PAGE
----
When reading the chocolate facts we find that it is made from cocoa which is dried and fully fermented seeds of the cocoa tree. The cocoa tree is native to the Americas. The Aztecs called it “the food of the gods” and used it to make regal beverage to be consumed for its health benefits and its natural detoxification effects.
It has been grown and used for thousands of years. Nothing can compare with the products which we enjoy made from it now. Today we use it in cooking and baking to make divine dessert recipes of all kinds.
No matter what you are making, delicious cookie recipes, the yummiest pies, the best cakes or candy always follow the directions in your recipe. Use the facts in selecting good quality ingredients; where does it come from, is it a well known brand and have you used it before and the results will be delicious.
Supermarkets, candy stores, and gourmet shops sell all types of chocolate used in cooking; for best results, use only the type called for in the recipe. For each type the sweetness and flavor vary with the manufacturer. Try several brands to find the one you like best. A quality product is glossy, breaks with a snap and has a great aroma. Put a sliver in your mouth and it should melt without waxiness and graininess.
The cocao facts help us to know how to keep it at its high quality in your kitchen. It should be stored in a tightly covered container or a sealed plastic bag. Place in a cool, dry place. Ideal storage conditions are between 60 and 70 degrees Fahrenheit with less than 50 percent humidity – it will keep for one year. Chips will keep for a longtime and be available for your favorite chip cookie recipes. The white kind should be stored in the refrigerator or freezer to preserve its quality. Cocoa powder will keep almost indefinitely if stored in a tightly covered container in a cool dry place. High temperatures and high humidity tend to cause cocoa powder to lump and lose its rich color.
To some people candy making has been restricted to simple fudges, leaving hand-dipped novelties to the professional candy maker. Depending on the ingredients used by the manufacturer when producing the product, a good candy or a poor quality will be produced. When dipping you must know how to melt properly to produce good quality candy. Always grate or chop for melting faster; excess heat makes it dry and grainy. To use double boiler, place it in top over simmering water stirring until smooth. You can also melt in microwave stirring every 30 seconds and not letting it get too hot. Another way is in a saucepan but keep heat on low and stir often until smooth.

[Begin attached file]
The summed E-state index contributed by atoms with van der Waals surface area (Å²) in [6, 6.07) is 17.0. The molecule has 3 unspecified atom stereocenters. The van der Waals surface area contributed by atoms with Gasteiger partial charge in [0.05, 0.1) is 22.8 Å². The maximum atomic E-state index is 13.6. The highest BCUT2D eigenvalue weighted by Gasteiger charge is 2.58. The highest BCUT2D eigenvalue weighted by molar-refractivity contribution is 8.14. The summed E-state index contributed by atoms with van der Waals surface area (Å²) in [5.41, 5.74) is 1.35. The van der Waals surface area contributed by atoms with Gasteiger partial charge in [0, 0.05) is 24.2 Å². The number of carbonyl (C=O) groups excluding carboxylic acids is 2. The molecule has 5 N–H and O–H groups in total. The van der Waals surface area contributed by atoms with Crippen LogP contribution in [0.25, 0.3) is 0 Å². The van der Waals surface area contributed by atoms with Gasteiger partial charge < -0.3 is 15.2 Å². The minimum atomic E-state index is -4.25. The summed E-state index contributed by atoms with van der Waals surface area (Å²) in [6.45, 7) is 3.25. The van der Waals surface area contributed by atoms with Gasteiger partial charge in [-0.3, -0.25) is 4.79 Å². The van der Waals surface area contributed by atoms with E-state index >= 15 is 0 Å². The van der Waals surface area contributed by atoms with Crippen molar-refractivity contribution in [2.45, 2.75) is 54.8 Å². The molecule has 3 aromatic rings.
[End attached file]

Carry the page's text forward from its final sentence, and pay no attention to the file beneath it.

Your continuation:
The main difference between the real and artificial varieties is the oil base used. The real milk variety is made from the cocoa bean by separating the cocoa butter from the powder, processing them separately, and then recombining them. Better quality varieties substitute coconut oil for the cocoa butter. Real milk variety is of better quality, more expensive, and more difficult to handle. Beginner candy makers will want to use the coatings because they are easier. True lovers will eventually want to try the real thing.
This hot drink has always been a favorite way of using cocoa beans. According to the facts Christopher Columbus drank it with the chief of the Aztec Indians way back.
Combine ½ cup hot milk with peppermint patties; add salt and remaining hot milk.
Heat until simmering; add cream and heat until hot.
Place chocolate and paraffin in double boiler to soften.
Blend all other ingredients together; chill until firm.
Form into small balls and dip in melted chocolate.
Preheat oven to 350F degrees; grease 10 inch spring form pan or tart pan.
Cream butter and sugar until light and fluffy; on low beat in flour, cocoa, vanilla and salt.
Press dough in bottom of prepared pan; bake for 8 to 10 minutes until firm but not crisp and cool.
Filling for tart
Scald whipping cream and remove from heat; add chocolate stirring until melted and smooth.
Cool mixture until slightly thickened; pour into prepared crust and refrigerate until firm about 2 hours.
In learning how to make sweets it is interesting to know a little about the history. In early civilizations, sugar was unknown but sweets were supplied from natural sources like honey and the sweet saps from trees and canes. The convenience of sugar made the production of sweet products much simpler. Candy and other sweets became recognized as a valuable food to children to help replace the energy that they burned.